Macedonias capital was rebuilt after the 1963 earthquake with a cutting-edge modernist vision. Now, critics say the hollow Doric columns and clumsy statues of antiquitisation are transforming the city into a mini-Las Vegas
Changes like this usually happen through wars and natural disasters.
The academic and activist Iskra Geshoska is describing a project called Skopje 2014, a comprehensive plan to beautify the city centre of Macedonias capital.
It is seen at its most extreme along the river Vardar, where construction work is intense on a new, instant city centre replete with more heroic statues than youd find in cities 10 times Skopjes size. With astonishing speed, a modernist city has been transformed into a mini-Las Vegas.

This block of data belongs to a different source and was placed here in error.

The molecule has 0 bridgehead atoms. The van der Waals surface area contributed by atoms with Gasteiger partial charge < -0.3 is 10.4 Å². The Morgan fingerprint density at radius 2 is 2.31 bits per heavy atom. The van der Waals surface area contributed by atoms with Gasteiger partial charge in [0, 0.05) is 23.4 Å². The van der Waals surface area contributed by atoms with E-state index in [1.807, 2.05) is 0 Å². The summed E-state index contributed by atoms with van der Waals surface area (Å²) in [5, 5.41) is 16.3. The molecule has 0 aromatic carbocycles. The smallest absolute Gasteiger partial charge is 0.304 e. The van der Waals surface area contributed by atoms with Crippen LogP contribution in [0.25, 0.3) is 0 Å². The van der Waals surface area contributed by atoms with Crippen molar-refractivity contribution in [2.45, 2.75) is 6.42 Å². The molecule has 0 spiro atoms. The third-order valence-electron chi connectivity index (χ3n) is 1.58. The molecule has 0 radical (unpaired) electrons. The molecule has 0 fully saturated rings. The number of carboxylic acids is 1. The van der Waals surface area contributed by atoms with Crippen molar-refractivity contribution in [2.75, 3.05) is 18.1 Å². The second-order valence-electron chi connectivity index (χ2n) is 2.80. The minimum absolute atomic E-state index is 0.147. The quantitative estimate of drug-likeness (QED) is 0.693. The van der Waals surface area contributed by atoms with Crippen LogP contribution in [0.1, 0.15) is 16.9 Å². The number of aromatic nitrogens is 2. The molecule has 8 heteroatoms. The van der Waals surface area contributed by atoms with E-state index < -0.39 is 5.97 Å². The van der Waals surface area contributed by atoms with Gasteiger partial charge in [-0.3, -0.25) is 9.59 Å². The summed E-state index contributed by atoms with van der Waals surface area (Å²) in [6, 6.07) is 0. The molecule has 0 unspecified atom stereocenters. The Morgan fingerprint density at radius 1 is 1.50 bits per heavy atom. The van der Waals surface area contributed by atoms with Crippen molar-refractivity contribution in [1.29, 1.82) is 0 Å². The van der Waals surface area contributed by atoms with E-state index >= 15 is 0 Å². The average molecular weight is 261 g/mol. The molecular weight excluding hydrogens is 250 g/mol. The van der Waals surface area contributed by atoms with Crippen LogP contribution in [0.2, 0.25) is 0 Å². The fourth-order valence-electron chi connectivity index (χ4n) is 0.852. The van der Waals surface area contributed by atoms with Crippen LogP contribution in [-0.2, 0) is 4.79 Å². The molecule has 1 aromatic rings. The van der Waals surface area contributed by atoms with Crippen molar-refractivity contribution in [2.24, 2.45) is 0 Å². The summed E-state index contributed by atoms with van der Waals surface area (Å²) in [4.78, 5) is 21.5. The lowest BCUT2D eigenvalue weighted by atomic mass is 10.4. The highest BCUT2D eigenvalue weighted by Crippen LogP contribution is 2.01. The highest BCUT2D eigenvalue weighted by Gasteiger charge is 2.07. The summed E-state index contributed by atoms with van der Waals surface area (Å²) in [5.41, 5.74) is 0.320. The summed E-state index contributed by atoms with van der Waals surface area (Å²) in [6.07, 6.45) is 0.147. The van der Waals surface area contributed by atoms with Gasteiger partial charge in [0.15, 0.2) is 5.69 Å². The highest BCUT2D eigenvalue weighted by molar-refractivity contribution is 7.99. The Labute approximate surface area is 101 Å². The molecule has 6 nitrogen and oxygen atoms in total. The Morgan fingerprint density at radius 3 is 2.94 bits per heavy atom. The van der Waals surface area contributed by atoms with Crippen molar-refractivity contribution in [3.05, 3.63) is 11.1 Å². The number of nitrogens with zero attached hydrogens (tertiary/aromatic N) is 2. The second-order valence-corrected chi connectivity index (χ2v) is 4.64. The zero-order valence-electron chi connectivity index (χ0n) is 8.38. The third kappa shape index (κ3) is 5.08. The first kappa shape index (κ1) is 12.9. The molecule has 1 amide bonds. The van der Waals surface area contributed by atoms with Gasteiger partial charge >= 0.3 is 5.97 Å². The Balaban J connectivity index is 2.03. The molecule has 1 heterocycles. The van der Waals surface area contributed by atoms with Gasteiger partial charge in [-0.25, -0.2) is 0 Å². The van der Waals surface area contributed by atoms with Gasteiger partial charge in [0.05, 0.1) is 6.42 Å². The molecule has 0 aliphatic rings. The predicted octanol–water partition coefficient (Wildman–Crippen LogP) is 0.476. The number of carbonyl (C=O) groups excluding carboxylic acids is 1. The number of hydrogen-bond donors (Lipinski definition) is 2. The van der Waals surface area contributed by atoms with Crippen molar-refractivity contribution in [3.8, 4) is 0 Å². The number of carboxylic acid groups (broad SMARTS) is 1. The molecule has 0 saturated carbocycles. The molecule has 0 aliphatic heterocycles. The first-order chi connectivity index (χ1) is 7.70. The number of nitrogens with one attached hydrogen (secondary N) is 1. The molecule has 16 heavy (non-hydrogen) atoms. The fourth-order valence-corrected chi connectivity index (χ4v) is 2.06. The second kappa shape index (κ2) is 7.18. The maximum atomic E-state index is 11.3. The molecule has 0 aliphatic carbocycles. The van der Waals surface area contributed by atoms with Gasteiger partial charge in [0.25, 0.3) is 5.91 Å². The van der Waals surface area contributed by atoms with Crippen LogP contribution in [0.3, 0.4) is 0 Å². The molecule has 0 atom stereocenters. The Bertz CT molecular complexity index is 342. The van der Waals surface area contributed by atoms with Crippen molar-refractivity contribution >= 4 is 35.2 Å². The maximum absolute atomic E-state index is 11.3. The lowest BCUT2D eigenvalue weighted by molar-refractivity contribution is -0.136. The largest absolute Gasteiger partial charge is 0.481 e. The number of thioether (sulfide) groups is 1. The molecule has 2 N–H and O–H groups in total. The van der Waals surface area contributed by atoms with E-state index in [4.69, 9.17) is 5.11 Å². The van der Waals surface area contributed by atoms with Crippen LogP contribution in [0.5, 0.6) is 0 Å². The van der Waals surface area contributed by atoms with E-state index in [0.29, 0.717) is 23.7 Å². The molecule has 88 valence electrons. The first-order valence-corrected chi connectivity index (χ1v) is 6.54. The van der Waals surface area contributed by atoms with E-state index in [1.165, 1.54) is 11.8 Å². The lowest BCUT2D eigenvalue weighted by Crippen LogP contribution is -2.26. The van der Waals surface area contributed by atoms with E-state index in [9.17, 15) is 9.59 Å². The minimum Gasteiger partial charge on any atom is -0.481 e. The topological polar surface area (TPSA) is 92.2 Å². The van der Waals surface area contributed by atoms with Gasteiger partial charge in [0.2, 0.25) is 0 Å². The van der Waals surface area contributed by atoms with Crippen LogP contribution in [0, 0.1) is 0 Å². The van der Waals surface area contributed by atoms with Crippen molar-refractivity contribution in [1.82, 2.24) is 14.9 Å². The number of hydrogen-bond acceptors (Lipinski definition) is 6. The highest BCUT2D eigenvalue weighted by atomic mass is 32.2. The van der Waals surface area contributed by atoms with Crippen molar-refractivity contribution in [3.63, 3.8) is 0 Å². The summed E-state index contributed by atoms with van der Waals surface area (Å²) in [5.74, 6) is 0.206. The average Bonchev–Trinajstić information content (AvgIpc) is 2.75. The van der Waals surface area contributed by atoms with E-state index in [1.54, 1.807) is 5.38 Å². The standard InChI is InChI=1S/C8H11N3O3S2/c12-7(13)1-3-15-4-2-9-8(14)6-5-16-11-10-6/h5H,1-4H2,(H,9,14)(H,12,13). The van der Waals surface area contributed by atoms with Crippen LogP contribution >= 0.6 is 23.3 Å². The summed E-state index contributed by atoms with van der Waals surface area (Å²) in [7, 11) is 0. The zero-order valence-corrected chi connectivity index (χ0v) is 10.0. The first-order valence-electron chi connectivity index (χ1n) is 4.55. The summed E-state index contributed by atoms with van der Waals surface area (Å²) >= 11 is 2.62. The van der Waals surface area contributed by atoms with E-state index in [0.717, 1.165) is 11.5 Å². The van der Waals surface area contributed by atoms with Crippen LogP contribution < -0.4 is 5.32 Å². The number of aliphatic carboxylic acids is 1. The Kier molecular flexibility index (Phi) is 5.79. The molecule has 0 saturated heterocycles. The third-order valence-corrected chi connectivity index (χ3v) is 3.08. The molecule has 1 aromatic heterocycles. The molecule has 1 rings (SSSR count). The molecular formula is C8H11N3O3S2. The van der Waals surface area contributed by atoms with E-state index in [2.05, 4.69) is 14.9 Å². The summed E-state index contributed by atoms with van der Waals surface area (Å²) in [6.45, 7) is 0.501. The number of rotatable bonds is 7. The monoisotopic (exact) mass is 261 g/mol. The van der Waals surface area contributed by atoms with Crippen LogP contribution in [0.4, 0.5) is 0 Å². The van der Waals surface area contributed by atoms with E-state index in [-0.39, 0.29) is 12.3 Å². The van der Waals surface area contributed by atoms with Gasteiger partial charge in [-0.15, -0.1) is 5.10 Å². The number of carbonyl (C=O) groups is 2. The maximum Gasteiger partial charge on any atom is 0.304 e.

Along the river are two very approximate reconstructions of historic buildings, and several oversized government headquarters, all within an idiom of Corinthian columns and mirror glass that has been absent from most European cities since the late 1980s; they are linked by bridges lined with golden candelabras and yet more statues. Behind them stands a 1960s city of brutalist high-rises and office blocks, but many of these are undergoing an extraordinary redesign with hollow Doric columns being affixed to slender concrete pillars.
For the government of the former Yugoslav republic, this project is making their capital truly European. It is linking it, through a process of antiquitisation which involved decorating the city with ancient-looking monuments to the glorious past of Alexander the Great, which the Greeks would deny them. (Absurdly, Greece has regularly blocked Macedonias accession to Nato or the EU for its use of the name.)